In addition to being extraordinarily good looking, intelligent and articulate, Snider also was outspoken and straightforward. The former characteristic was never on better display than on a night in 1955, when he had been booed lustily after striking out. After the game, fuming, he snarled to some sports writers: “You want a story? I’ll give you one. Dodger fans are the lousiest in baseball.”
Not surprisingly, those remarks – which he insisted reporters write down – got big play. A crescendo of boos greeted him the next day, but he homered in his first at-bat and belted another afterward. As he rounded the bases the second time, fans were cheering as if nothing had happened.
His personal fortitude was exemplified 40 years later, when he returned to Brooklyn as a criminal defendant in federal court, not far from where Ebbets Field once stood. He and another former star pleaded guilty to tax fraud for not reporting thousands of dollars earned by signing autographs and attending sports memorabilia shows.
Afterward, the other guy ducked out a back door. But Snider chose to face a mob of reporters and television cameras. “We have choices to make in our lives,” he said. “I made the wrong choice.”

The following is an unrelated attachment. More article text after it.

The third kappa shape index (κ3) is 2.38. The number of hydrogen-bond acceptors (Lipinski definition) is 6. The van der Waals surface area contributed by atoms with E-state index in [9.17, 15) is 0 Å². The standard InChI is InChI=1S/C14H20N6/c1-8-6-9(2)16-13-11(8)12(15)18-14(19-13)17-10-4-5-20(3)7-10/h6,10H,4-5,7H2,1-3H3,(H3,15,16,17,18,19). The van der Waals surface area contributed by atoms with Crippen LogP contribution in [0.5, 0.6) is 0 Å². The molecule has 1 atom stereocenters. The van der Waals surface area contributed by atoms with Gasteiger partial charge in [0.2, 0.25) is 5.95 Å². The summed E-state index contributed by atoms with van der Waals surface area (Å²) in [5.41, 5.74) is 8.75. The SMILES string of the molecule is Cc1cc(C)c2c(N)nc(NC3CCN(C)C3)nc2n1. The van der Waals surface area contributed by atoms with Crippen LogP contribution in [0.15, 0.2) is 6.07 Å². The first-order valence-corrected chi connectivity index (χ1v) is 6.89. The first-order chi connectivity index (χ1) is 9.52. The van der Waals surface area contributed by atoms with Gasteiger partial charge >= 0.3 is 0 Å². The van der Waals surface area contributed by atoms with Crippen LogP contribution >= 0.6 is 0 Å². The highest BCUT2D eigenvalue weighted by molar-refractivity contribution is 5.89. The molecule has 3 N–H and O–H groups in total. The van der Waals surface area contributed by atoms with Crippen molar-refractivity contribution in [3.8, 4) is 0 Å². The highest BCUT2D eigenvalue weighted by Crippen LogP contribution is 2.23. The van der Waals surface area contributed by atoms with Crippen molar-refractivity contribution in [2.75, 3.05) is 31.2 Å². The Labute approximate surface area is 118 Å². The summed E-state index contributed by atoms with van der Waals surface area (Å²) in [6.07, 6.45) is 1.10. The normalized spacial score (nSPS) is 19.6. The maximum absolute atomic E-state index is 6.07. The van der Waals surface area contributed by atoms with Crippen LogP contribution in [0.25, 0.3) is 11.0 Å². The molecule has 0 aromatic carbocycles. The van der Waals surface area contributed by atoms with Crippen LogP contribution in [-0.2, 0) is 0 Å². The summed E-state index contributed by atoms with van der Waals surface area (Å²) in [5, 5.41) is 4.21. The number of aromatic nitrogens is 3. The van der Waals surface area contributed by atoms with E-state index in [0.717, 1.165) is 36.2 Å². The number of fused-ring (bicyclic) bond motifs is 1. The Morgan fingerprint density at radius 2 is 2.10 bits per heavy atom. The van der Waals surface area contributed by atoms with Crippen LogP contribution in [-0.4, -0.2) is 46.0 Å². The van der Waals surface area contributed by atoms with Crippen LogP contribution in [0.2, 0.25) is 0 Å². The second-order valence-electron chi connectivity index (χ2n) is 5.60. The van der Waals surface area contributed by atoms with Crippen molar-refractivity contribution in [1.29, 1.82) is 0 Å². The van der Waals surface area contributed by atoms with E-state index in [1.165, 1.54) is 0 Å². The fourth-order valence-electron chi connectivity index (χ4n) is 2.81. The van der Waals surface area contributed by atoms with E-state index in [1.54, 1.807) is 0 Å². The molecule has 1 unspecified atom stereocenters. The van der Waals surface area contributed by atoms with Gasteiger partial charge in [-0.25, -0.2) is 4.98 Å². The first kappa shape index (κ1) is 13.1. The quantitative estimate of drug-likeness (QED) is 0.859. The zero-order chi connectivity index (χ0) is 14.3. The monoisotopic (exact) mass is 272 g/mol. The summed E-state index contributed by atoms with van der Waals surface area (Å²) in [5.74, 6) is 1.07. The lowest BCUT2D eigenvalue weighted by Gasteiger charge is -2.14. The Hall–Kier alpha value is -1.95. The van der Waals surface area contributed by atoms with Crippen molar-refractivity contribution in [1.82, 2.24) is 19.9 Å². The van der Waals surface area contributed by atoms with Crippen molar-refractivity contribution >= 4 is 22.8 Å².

The next—and last—time I met Snider was at a charity luncheon in Brooklyn nearly nine years ago. Then 75 and living in his native California, he had returned for a Cyclones game (they are a Mets farm team) and the official opening of a memory-filled baseball gallery at that team’s Coney Island ballpark. I attended the luncheon with my wife because a thoughtful daughter made the required fund-raising pledge and gave the seats to her parents.
Duke did not remember me, of course, but laughed out loud at the 1956 clubhouse photo of us. “That was me 20 pounds ago,” he said. Looking good, still a presence but seemingly more mellow and reflective, he talked wistfully about the Dodgers. “We didn’t realize what we had,” he said. “That was a special time in a special place, and I wouldn’t trade it for anything.”
He suggested taking another picture with me, and was careful to hold me the same way. Then he inscribed a personal message: “You are nearer my age now!”
Snider went to Los Angeles with the Dodgers in 1958. They sold him five years later to the Mets, who subsequently sent him to—of all teams—the Giants, the only club the 1950s Dodgers genuinely disliked. He subsequently managed in the Dodgers’ and San Diego Padres’ farm systems, then served as a broadcaster for the Padres and the Montreal Expos.